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The Daily Cardinal - U.S. Sen. Tammy Baldwin Tours UW LAb, Discusses Effect of Federal Sequester on UW Research

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Location: Unknown

By Dana Kampa

U.S. Sen. Tammy Baldwin, D-Wis., showed her support for university research and its contributions to economic growth while speaking with researchers, students and staff at the University of Wisconsin-Madison Tuesday.

Following her appointment to the federal Budget Conference Committee last week, Baldwin visited Professor Bruce Klein's molecular medical mycology lab to learn about UW-Madison's innovations in immunity. She also explained her beliefs in how promoting research will ultimately strengthen the national economy.

"We're pretty excited about the stuff we've found out," Klein said to Baldwin when describing the research done by the university on antibodies produced by ants.

Baldwin said she appreciated the opportunity to hear about the importance of the state's investment in science that helps human health, the nation's energy future and the state economy.

Throughout the visit, Baldwin said she believes investing in science will help stabilize the national economy.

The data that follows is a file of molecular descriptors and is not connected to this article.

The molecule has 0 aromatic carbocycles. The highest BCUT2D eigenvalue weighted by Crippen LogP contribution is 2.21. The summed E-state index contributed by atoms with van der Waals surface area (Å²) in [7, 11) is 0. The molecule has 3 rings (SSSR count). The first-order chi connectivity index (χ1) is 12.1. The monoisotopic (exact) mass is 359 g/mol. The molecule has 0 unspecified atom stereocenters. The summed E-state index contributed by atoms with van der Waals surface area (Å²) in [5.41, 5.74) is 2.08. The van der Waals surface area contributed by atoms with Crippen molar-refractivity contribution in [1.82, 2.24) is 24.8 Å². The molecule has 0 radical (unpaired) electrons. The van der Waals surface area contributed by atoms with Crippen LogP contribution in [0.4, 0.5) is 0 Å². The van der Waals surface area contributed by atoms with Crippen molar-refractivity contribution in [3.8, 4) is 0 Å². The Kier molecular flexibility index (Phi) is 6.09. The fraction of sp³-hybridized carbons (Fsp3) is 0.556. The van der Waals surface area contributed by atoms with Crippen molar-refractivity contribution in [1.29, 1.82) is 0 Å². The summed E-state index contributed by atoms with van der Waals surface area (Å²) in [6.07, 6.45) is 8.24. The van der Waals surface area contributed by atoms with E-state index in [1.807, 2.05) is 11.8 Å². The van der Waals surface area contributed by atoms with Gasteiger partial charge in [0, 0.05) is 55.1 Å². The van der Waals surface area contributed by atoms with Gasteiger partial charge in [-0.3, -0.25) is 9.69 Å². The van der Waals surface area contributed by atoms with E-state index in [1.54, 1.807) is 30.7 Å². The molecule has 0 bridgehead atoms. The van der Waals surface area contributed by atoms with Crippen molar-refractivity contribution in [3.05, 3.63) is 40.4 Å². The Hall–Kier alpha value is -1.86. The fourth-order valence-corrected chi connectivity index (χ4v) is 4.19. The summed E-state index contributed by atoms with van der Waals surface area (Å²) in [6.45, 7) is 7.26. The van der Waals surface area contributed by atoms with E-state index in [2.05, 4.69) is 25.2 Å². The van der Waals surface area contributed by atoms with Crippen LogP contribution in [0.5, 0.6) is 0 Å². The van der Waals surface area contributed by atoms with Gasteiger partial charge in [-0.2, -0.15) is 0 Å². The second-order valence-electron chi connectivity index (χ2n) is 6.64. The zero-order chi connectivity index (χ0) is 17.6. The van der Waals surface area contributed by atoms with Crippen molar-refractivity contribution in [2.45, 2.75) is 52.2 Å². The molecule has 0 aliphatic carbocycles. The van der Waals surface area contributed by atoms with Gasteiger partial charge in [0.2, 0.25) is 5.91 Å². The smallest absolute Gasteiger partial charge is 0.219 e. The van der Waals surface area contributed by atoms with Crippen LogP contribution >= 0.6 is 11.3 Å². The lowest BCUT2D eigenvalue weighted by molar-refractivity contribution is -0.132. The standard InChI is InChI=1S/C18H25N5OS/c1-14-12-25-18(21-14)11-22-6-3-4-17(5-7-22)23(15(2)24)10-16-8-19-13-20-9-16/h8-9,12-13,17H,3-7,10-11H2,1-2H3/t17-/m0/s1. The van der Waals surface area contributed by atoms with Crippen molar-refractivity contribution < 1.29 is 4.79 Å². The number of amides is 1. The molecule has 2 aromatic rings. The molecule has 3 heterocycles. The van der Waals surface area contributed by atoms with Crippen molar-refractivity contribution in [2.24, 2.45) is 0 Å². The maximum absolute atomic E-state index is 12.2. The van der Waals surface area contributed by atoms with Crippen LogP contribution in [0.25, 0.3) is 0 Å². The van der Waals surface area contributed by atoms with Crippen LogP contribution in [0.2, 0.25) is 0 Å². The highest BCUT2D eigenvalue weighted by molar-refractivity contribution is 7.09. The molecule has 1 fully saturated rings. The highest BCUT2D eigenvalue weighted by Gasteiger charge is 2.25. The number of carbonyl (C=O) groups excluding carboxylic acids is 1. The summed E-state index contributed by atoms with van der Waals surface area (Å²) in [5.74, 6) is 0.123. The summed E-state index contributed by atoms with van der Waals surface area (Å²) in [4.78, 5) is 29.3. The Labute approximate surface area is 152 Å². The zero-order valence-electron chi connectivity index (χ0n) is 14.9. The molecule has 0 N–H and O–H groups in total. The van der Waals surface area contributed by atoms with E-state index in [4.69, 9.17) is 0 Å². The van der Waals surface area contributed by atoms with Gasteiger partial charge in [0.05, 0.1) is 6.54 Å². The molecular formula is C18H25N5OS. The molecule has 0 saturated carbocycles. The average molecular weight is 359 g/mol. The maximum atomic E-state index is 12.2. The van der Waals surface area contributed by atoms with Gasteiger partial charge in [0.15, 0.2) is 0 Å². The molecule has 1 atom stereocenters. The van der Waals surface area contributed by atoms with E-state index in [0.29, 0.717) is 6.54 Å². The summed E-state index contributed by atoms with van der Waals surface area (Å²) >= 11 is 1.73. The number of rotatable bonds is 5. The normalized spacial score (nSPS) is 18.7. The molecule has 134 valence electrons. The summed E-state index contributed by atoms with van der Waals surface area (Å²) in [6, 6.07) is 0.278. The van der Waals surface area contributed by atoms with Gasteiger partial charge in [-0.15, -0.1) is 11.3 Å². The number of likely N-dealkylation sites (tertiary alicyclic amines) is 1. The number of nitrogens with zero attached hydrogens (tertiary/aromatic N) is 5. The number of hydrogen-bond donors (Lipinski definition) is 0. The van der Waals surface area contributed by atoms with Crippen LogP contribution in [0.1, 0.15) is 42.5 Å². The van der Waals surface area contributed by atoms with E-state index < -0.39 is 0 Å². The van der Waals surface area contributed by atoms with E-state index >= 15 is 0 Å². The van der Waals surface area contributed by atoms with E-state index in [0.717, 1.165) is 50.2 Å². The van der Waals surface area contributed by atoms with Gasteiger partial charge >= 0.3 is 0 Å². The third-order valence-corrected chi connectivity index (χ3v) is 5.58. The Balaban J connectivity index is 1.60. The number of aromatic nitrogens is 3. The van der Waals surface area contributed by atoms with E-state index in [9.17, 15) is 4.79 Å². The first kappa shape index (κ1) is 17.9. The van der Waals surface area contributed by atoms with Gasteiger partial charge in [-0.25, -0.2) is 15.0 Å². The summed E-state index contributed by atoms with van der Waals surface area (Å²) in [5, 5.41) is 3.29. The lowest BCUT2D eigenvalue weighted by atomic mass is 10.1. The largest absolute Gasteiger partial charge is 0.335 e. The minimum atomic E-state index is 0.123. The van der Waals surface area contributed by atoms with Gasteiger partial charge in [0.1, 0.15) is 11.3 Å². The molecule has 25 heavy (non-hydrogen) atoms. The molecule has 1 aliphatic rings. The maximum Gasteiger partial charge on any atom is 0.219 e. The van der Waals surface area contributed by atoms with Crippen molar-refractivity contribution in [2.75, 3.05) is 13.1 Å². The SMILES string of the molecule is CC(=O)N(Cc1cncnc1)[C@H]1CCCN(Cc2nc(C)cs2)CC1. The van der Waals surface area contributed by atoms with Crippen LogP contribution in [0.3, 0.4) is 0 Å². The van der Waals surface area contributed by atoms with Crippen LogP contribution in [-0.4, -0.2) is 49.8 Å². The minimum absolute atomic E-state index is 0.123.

When asked about the goals of the committee, Baldwin stressed the need for all parties to focus on growing the United States' fragile economy. She said the committee has "a lot of work to do."

"There is recognition that basic science--applied science--creates ideas and innovations that ultimately spur our economy," Baldwin said when discussing bipartisan support. "Based on the tour that I just took, not only that, but you can see incredible potential for advancements that help all of humankind."

Baldwin also said the government needs to start working together rather than playing the "blame game" in the aftermath of the shutdown.

Following her tour of the lab, Baldwin held a roundtable discussion with faculty about the "very serious threat" the government imposed financial restrictions known as the sequester poses for university research. Klein also expressed concern about the sequester's potential impact.

"I think some of the concern we had around the funding situation, in a federal sense, is that it is the basic science that is being wedged out more than you would think," Klein said.

Baldwin said she fears future generations will be deterred from going into scientific fields because, "flat-funding makes it harder and harder for young, promising researchers to get grants."

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